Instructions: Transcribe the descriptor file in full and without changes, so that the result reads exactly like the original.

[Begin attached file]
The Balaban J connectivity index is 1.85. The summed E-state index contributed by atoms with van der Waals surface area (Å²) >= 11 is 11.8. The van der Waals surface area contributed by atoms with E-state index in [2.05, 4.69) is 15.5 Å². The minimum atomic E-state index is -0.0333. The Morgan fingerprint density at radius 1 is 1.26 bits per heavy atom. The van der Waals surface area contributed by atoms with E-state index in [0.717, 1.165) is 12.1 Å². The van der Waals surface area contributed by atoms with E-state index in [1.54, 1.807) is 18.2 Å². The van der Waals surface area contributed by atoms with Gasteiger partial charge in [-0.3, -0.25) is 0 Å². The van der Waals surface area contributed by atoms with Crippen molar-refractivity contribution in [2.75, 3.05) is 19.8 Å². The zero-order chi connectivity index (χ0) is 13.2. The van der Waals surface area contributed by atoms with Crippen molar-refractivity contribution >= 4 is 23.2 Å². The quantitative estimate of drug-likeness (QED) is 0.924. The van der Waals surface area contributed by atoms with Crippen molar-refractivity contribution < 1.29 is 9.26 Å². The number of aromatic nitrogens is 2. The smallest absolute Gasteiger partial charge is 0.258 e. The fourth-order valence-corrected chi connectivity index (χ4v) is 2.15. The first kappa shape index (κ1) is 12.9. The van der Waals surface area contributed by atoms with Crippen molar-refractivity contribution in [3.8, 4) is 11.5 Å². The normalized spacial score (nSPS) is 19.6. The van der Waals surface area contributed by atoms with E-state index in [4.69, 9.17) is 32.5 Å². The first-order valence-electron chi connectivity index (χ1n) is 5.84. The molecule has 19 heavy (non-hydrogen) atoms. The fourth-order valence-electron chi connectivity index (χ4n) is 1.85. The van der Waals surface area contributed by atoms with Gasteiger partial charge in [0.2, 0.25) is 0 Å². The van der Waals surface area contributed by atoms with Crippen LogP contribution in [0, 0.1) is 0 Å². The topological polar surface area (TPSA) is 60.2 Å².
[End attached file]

The Balaban J connectivity index is 1.85. The summed E-state index contributed by atoms with van der Waals surface area (Å²) >= 11 is 11.8. The van der Waals surface area contributed by atoms with E-state index in [2.05, 4.69) is 15.5 Å². The minimum atomic E-state index is -0.0333. The Morgan fingerprint density at radius 1 is 1.26 bits per heavy atom. The van der Waals surface area contributed by atoms with E-state index in [0.717, 1.165) is 12.1 Å². The van der Waals surface area contributed by atoms with E-state index in [1.54, 1.807) is 18.2 Å². The van der Waals surface area contributed by atoms with Gasteiger partial charge in [-0.3, -0.25) is 0 Å². The van der Waals surface area contributed by atoms with Crippen molar-refractivity contribution in [2.75, 3.05) is 19.8 Å². The zero-order chi connectivity index (χ0) is 13.2. The van der Waals surface area contributed by atoms with Crippen molar-refractivity contribution >= 4 is 23.2 Å². The quantitative estimate of drug-likeness (QED) is 0.924. The van der Waals surface area contributed by atoms with Crippen molar-refractivity contribution < 1.29 is 9.26 Å². The number of aromatic nitrogens is 2. The smallest absolute Gasteiger partial charge is 0.258 e. The fourth-order valence-corrected chi connectivity index (χ4v) is 2.15. The first kappa shape index (κ1) is 12.9. The van der Waals surface area contributed by atoms with Crippen molar-refractivity contribution in [3.8, 4) is 11.5 Å². The normalized spacial score (nSPS) is 19.6. The van der Waals surface area contributed by atoms with E-state index in [4.69, 9.17) is 32.5 Å². The first-order valence-electron chi connectivity index (χ1n) is 5.84. The molecule has 19 heavy (non-hydrogen) atoms. The fourth-order valence-electron chi connectivity index (χ4n) is 1.85. The van der Waals surface area contributed by atoms with Gasteiger partial charge in [0.2, 0.25) is 0 Å². The van der Waals surface area contributed by atoms with Crippen LogP contribution in [0, 0.1) is 0 Å². The topological polar surface area (TPSA) is 60.2 Å².